How the Brain Responds to Acute and Chronic Stress: Role of Excitatory Amino Acids and Glucocorticoids
Bruce S. McEwen, Ph.D.
Dr. McEwen reports no commercial conflict of interest.
This activity is made possible by an unrestricted educational grant from Forest Laboratories.
Estimated time to complete:
Albert Einstein College of Medicine – Montefiore Medical Center designates this enduring material activity for a maximum of 1.0 AMA PRA Category 1 Credit(s)™.
Physicians should claim only the credit commensurate with the extent of their participation in the activity.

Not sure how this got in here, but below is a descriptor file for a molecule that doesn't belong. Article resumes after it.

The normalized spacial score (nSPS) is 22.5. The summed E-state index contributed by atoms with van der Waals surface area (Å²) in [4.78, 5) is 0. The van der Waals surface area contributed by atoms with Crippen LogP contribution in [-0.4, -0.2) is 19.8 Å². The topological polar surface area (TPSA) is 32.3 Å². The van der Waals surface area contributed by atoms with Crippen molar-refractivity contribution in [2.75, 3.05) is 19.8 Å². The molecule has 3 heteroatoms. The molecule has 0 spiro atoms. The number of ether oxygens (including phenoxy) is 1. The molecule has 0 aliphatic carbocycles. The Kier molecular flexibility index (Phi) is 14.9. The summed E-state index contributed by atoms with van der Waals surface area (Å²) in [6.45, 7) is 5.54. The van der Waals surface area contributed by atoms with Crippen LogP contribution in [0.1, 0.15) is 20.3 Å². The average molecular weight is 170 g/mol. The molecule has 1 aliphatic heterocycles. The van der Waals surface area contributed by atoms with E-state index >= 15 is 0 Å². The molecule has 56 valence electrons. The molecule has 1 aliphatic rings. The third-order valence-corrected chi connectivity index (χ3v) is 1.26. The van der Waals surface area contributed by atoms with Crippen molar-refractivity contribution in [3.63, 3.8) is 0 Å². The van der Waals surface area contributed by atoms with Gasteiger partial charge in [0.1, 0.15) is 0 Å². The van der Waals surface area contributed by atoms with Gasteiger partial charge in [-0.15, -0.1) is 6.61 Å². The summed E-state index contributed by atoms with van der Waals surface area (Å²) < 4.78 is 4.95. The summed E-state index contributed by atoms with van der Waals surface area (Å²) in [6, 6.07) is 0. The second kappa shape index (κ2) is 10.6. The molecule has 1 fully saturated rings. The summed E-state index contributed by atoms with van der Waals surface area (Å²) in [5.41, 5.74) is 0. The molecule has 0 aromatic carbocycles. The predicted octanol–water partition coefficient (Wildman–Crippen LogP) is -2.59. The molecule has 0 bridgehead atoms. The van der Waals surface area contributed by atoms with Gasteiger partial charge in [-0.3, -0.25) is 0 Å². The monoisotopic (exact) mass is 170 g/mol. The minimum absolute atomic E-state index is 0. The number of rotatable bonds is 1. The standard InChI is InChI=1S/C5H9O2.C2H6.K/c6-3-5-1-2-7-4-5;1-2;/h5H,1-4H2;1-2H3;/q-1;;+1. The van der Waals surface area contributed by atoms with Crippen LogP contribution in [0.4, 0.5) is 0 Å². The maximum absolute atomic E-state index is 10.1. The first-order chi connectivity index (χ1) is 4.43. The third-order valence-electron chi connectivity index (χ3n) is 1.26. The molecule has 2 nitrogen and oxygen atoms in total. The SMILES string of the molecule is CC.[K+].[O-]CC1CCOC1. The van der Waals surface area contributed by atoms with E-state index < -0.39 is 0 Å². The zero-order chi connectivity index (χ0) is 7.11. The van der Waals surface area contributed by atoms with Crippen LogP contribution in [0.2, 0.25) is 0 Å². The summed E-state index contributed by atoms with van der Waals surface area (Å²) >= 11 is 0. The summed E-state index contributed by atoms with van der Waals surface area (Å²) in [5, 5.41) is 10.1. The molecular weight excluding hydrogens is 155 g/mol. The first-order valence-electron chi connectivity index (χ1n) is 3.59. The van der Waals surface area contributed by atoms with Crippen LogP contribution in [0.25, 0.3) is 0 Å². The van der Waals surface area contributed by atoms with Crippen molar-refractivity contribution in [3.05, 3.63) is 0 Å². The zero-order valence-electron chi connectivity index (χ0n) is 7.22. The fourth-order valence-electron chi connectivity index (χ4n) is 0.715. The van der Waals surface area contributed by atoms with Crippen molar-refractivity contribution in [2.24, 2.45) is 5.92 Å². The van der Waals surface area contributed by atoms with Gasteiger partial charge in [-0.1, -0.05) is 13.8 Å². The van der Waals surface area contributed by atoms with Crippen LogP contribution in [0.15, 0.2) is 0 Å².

In support of improving patient care, this activity has been planned and implemented by Albert Einstein College of Medicine-Montefiore Medical Center and InterMDnet. Albert Einstein College of Medicine – Montefiore Medical Center is jointly accredited by the Accreditation Council for Continuing Medical Education (ACCME), the Accreditation Council for Pharmacy Education (ACPE), and the American Nurses Credentialing Center (ANCC), to provide continuing education for the healthcare team.
Upon completion of this Cyberounds®
, you should be able to:
- Describe three brain areas involved in processing stressful events, and describe how acute stress affects their function
- Describe what chronic stress does to these brain areas and how excitatory amino acids are involved along with circulating stress hormones
- Describe how chronic stress affects behavior and memory in animal models.